Vancouver has always offered up a splendid menu of classical music, featuring a stream of local and international artists that fill up the calendar from September to June. In the last three years, concert offerings have increased even further. The city now has almost 30 musical institutions, and these have further augmented distinction and balance over all musical genres, whether this be orchestral, chamber music, solo recital, or vocal. Both Early Music and New Music have expanded their audiences considerably, and this has created a new and real synergy for the city and its performers. Opera is springing back in many directions after the Vancouver Opera’s reorganization, with contributions by smaller presenters too. This season is special as well since it marks the centenary of the Vancouver Symphony Orchestra, with additional celebratory events scheduled. Efforts by our site, the Vancouver Sun, Georgia Straight, and other local media provide the city with strong previewing and reviewing of events, often featuring interviews with celebrated musicians and artistic directors.  As with many centers, Vancouver is exceptionally youth oriented, offering tickets for students and/or individuals under 35 for around $15.



This season is indeed the special one for the VSO: it both celebrates the orchestra’s 100th birthday and welcomes its new Music Director, Dutch conductor Otto Tausk. Events at the season’s opening and close, and in January, all bring occasion to the centenary. As in the past, the VSO explores a wide range of classical repertoire – with the highest quality of established and up-and-coming soloists – but also fuses this with a full range of ‘pops’ concerts and lighter musical events. One important change in scheduling is the removal of the traditional Monday concert and replacing it with a Friday concert, so events largely take place from Friday to Sunday now. There will also be a new experimental series of ‘short’ concerts starting at 6:30pm. The attractive VSO Chamber Players and ‘Tea and Trumpets’ series continue. In his first year, Otto Tausk will only appear selectively: there will be a wide variety of visiting conductors and, yes, beloved Bramwell Tovey returns for 2 pairs of concerts.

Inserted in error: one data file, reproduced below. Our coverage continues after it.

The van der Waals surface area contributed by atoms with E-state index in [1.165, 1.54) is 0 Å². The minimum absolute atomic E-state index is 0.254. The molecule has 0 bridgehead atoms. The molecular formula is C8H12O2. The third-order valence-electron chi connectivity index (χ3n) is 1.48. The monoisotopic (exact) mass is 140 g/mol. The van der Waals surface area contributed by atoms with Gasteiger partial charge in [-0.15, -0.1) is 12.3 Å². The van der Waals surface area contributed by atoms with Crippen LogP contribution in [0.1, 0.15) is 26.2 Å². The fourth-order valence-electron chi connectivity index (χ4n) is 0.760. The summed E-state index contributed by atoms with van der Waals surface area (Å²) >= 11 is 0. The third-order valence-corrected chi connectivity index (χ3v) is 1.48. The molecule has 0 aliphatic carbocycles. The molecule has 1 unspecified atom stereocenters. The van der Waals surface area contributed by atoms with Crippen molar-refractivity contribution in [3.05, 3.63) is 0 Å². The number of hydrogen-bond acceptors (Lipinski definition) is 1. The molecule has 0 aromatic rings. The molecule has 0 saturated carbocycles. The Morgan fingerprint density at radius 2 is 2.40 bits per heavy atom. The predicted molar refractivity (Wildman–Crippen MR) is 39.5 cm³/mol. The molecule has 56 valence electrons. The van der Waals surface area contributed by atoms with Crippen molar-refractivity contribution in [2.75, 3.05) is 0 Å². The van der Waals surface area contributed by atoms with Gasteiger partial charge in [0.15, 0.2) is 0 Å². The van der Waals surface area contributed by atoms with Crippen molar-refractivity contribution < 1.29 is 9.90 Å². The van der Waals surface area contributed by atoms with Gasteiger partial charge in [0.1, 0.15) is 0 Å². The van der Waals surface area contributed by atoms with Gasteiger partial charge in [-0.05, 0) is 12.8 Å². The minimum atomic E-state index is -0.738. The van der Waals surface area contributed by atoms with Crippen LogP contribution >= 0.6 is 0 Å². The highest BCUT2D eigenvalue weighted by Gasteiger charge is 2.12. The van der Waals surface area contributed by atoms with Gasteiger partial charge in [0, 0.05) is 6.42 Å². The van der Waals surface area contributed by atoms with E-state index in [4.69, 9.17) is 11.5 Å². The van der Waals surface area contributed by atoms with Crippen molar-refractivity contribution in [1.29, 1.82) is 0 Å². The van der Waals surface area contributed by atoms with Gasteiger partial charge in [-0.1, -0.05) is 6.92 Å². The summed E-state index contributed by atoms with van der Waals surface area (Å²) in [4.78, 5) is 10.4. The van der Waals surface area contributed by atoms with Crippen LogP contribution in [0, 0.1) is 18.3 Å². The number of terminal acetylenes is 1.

The September opening celebrations feature a celebrity appearance by grande diva Renée Fleming and a 20th century concert, both conducted by Tausk on consecutive nights. In the latter, an Edward Top premiere and Stravinsky’s complete Firebird joins hands with Poulenc’s brightly-lit Double Piano Concerto, with Dutch sensations Lucas and Arthur Jussen. A week later, the maestro joins distinguished French pianist Cedric Tiberghien in the Bartok 3rd concerto, and also takes on Beethoven’s 7th. October features two important concerts of violin concertos: Karen Gomyo performs the Brahms while Scott St. John visits the Korngold. Pianist Marc-André Hamelin also arrives at the beginning of the month to play Mozart with enterprising young conductor Xian Zhang (one recalls her BBC Proms debut with her own Milan orchestra). Mozart may seem to be somewhat light for Hamelin but, if the past is any guide, watch for the soloist’s ‘modernist’ cadenzas. Tchaikovsky’s ‘Little Russian’ Symphony is also on the programme.